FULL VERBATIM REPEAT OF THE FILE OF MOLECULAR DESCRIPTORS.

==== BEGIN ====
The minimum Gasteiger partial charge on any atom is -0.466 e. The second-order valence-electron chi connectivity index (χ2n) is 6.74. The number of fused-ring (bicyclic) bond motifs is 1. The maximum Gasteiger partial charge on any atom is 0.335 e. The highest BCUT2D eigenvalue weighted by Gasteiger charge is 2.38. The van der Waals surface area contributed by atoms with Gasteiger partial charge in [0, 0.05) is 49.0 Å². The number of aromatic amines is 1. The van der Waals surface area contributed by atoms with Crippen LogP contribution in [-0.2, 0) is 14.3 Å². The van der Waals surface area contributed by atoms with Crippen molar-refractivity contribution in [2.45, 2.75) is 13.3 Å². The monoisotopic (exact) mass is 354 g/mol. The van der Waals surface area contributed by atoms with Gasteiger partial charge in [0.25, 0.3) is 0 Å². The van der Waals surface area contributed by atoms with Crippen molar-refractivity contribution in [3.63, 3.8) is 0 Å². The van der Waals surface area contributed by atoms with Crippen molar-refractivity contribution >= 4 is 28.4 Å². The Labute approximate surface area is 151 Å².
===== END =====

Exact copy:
The minimum Gasteiger partial charge on any atom is -0.466 e. The second-order valence-electron chi connectivity index (χ2n) is 6.74. The number of fused-ring (bicyclic) bond motifs is 1. The maximum Gasteiger partial charge on any atom is 0.335 e. The highest BCUT2D eigenvalue weighted by Gasteiger charge is 2.38. The van der Waals surface area contributed by atoms with Gasteiger partial charge in [0, 0.05) is 49.0 Å². The number of aromatic amines is 1. The van der Waals surface area contributed by atoms with Crippen LogP contribution in [-0.2, 0) is 14.3 Å². The van der Waals surface area contributed by atoms with Crippen molar-refractivity contribution in [2.45, 2.75) is 13.3 Å². The monoisotopic (exact) mass is 354 g/mol. The van der Waals surface area contributed by atoms with Gasteiger partial charge in [0.25, 0.3) is 0 Å². The van der Waals surface area contributed by atoms with Crippen molar-refractivity contribution in [3.63, 3.8) is 0 Å². The van der Waals surface area contributed by atoms with Crippen molar-refractivity contribution >= 4 is 28.4 Å². The Labute approximate surface area is 151 Å².